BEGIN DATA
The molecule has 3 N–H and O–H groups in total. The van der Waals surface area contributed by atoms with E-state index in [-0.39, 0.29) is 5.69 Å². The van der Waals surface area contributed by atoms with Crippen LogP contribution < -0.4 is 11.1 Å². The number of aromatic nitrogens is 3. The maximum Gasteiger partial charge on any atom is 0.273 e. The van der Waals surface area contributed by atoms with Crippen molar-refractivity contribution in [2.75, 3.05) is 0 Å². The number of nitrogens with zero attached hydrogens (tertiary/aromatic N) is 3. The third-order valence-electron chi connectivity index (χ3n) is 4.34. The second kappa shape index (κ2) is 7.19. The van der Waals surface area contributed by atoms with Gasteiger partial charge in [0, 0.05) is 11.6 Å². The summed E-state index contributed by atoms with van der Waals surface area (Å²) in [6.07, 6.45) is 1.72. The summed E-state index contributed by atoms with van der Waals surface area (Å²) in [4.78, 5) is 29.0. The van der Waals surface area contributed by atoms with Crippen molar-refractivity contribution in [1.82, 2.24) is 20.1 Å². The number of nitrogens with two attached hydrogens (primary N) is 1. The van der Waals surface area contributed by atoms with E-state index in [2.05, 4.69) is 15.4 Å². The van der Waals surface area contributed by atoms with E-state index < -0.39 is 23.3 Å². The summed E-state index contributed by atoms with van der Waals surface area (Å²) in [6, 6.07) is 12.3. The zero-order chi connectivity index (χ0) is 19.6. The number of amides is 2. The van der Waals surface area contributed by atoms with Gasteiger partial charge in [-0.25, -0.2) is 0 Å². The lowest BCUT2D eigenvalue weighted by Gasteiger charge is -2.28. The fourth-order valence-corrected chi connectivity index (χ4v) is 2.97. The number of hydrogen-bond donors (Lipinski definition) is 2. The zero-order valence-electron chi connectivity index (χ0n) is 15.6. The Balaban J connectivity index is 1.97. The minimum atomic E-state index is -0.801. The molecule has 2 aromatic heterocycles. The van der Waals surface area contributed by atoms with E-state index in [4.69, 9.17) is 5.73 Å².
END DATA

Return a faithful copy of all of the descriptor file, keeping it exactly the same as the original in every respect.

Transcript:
The molecule has 3 N–H and O–H groups in total. The van der Waals surface area contributed by atoms with E-state index in [-0.39, 0.29) is 5.69 Å². The van der Waals surface area contributed by atoms with Crippen LogP contribution < -0.4 is 11.1 Å². The number of aromatic nitrogens is 3. The maximum Gasteiger partial charge on any atom is 0.273 e. The van der Waals surface area contributed by atoms with Crippen molar-refractivity contribution in [2.75, 3.05) is 0 Å². The number of nitrogens with zero attached hydrogens (tertiary/aromatic N) is 3. The third-order valence-electron chi connectivity index (χ3n) is 4.34. The second kappa shape index (κ2) is 7.19. The van der Waals surface area contributed by atoms with Gasteiger partial charge in [0, 0.05) is 11.6 Å². The summed E-state index contributed by atoms with van der Waals surface area (Å²) in [6.07, 6.45) is 1.72. The summed E-state index contributed by atoms with van der Waals surface area (Å²) in [4.78, 5) is 29.0. The van der Waals surface area contributed by atoms with Crippen molar-refractivity contribution in [1.82, 2.24) is 20.1 Å². The number of nitrogens with two attached hydrogens (primary N) is 1. The van der Waals surface area contributed by atoms with E-state index in [2.05, 4.69) is 15.4 Å². The van der Waals surface area contributed by atoms with E-state index < -0.39 is 23.3 Å². The summed E-state index contributed by atoms with van der Waals surface area (Å²) in [6, 6.07) is 12.3. The zero-order chi connectivity index (χ0) is 19.6. The number of amides is 2. The van der Waals surface area contributed by atoms with Gasteiger partial charge in [-0.25, -0.2) is 0 Å². The lowest BCUT2D eigenvalue weighted by Gasteiger charge is -2.28. The fourth-order valence-corrected chi connectivity index (χ4v) is 2.97. The number of hydrogen-bond donors (Lipinski definition) is 2. The zero-order valence-electron chi connectivity index (χ0n) is 15.6. The Balaban J connectivity index is 1.97. The minimum atomic E-state index is -0.801. The molecule has 2 aromatic heterocycles. The van der Waals surface area contributed by atoms with E-state index in [4.69, 9.17) is 5.73 Å².